In Any Tongue really blew me away when I saw them live in 2015 and this version is equally powerful. Not sure I like the chorus part, with the backup singers taking the lead, although I can understand that it’s out of David’s range at this point. Anyway, amazing solo (sounded like a Big Muff with a hint of delay) and it’s great to both hear and see how the band is creating a powerful backing for Gilmour.
One of These Days was phenomenal and I love how they used the old samples and even added the piano throughout the song as heard on the album version. Pratt sounded awesome although I wish he would drop the slapping and use a pick.
Sorrow was probably the high point for me, as it was in 2015. The intro is deadly as hell and the band sounded amazing during the solo, which David nailed to the point with what sounded like a Big Muff. A small detail was Chester Kamen’s dotted eight arpeggios throughout the song.
I must admit that Comfortably Numb is one of those Floyd songs I always skip these days. It’s beaten to death. Still, you can’t beat this end of a show and I still can’t believe that David brought back the old Electric Mistress for this tour. I love that he used it for the verse sections, you can hear that lovely swirl under the vocals, and the solos sounded out of this world. I guess you can always argue whether the actual playing was as good as Pulse or other classic version, but the tone is… I mean, come on!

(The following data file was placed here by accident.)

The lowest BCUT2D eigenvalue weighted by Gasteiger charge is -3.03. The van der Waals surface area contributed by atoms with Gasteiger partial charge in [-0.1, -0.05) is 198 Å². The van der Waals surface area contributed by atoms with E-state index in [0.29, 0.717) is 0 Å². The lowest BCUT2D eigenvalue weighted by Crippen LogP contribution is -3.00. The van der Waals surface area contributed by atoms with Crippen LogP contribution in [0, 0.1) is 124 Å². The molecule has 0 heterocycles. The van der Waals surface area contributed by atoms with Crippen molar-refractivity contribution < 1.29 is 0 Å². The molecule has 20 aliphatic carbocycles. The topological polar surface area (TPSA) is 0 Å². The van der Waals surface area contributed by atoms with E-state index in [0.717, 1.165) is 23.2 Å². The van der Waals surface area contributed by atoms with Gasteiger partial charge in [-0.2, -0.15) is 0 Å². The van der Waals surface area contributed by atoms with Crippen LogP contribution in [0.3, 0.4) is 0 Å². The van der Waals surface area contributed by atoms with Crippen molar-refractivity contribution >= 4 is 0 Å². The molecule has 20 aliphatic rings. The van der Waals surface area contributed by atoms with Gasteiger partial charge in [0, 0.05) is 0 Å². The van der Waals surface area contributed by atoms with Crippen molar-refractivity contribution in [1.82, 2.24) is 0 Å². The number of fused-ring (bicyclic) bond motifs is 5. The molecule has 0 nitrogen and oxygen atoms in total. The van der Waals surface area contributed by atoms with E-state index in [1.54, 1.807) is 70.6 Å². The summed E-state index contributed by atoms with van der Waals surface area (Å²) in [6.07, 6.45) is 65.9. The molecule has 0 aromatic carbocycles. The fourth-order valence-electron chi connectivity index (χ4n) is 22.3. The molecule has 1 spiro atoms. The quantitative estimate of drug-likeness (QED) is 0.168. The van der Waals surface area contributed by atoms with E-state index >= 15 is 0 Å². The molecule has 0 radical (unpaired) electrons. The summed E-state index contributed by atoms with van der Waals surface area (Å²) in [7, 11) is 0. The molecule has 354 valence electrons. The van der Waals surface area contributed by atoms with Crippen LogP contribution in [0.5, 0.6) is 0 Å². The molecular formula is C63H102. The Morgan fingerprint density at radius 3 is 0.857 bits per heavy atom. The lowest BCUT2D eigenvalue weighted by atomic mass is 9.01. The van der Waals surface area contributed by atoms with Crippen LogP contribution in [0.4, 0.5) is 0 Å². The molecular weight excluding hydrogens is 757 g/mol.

What I didn’t like was Great Gig in the Sky. It opens beautifully with the piano and David’s slide but the vocal part is a mess. I can understand that David wanted the backing singers to shine and do their own thing but this sounds more like a talent show than a Floyd/Gilmour performance. Where’s Durga?
Time and Breathe (reprise) sounds boring and uninspired. Perhaps it’s because I’ve heard those songs so many times but while David’s guitar sounds huge on Pulse, here it sounds thin, harsh and almost without any sustain.
The UniVibe must be set with a very low intensity setting, which only adds to the harshness, and he also appear to be using a Tube Driver, rather than a Big Muff. This was something I, and many others, commented on during the tour and it doesn’t sound much better here. Why is he using delay on the verse? Sounds messy.